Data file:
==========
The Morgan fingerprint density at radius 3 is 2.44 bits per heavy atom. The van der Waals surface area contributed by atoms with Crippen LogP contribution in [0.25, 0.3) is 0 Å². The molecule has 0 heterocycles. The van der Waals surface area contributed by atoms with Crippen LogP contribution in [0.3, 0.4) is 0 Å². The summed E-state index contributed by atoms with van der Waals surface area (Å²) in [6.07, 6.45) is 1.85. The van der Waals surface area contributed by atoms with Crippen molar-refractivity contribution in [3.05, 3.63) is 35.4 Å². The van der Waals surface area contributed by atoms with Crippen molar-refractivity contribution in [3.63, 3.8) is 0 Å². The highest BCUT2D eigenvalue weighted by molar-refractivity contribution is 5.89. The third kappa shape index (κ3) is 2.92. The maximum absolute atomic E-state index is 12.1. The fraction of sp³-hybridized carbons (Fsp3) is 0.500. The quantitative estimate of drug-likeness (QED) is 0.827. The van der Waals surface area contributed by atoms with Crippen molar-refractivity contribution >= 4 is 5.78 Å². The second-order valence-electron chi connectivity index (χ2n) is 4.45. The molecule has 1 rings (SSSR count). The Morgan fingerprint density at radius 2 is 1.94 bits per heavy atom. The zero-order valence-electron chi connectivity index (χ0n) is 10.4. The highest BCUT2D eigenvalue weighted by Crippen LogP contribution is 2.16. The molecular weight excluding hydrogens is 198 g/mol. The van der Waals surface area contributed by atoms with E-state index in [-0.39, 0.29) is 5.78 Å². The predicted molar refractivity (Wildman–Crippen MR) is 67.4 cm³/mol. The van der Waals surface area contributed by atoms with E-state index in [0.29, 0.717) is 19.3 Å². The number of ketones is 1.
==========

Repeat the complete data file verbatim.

The Morgan fingerprint density at radius 3 is 2.44 bits per heavy atom. The van der Waals surface area contributed by atoms with Crippen LogP contribution in [0.25, 0.3) is 0 Å². The molecule has 0 heterocycles. The van der Waals surface area contributed by atoms with Crippen LogP contribution in [0.3, 0.4) is 0 Å². The summed E-state index contributed by atoms with van der Waals surface area (Å²) in [6.07, 6.45) is 1.85. The van der Waals surface area contributed by atoms with Crippen molar-refractivity contribution in [3.05, 3.63) is 35.4 Å². The van der Waals surface area contributed by atoms with Crippen molar-refractivity contribution in [3.63, 3.8) is 0 Å². The highest BCUT2D eigenvalue weighted by molar-refractivity contribution is 5.89. The third kappa shape index (κ3) is 2.92. The maximum absolute atomic E-state index is 12.1. The fraction of sp³-hybridized carbons (Fsp3) is 0.500. The quantitative estimate of drug-likeness (QED) is 0.827. The van der Waals surface area contributed by atoms with Crippen molar-refractivity contribution >= 4 is 5.78 Å². The second-order valence-electron chi connectivity index (χ2n) is 4.45. The molecule has 1 rings (SSSR count). The Morgan fingerprint density at radius 2 is 1.94 bits per heavy atom. The zero-order valence-electron chi connectivity index (χ0n) is 10.4. The highest BCUT2D eigenvalue weighted by Crippen LogP contribution is 2.16. The molecular weight excluding hydrogens is 198 g/mol. The van der Waals surface area contributed by atoms with E-state index in [-0.39, 0.29) is 5.78 Å². The predicted molar refractivity (Wildman–Crippen MR) is 67.4 cm³/mol. The van der Waals surface area contributed by atoms with E-state index in [0.29, 0.717) is 19.3 Å². The number of ketones is 1.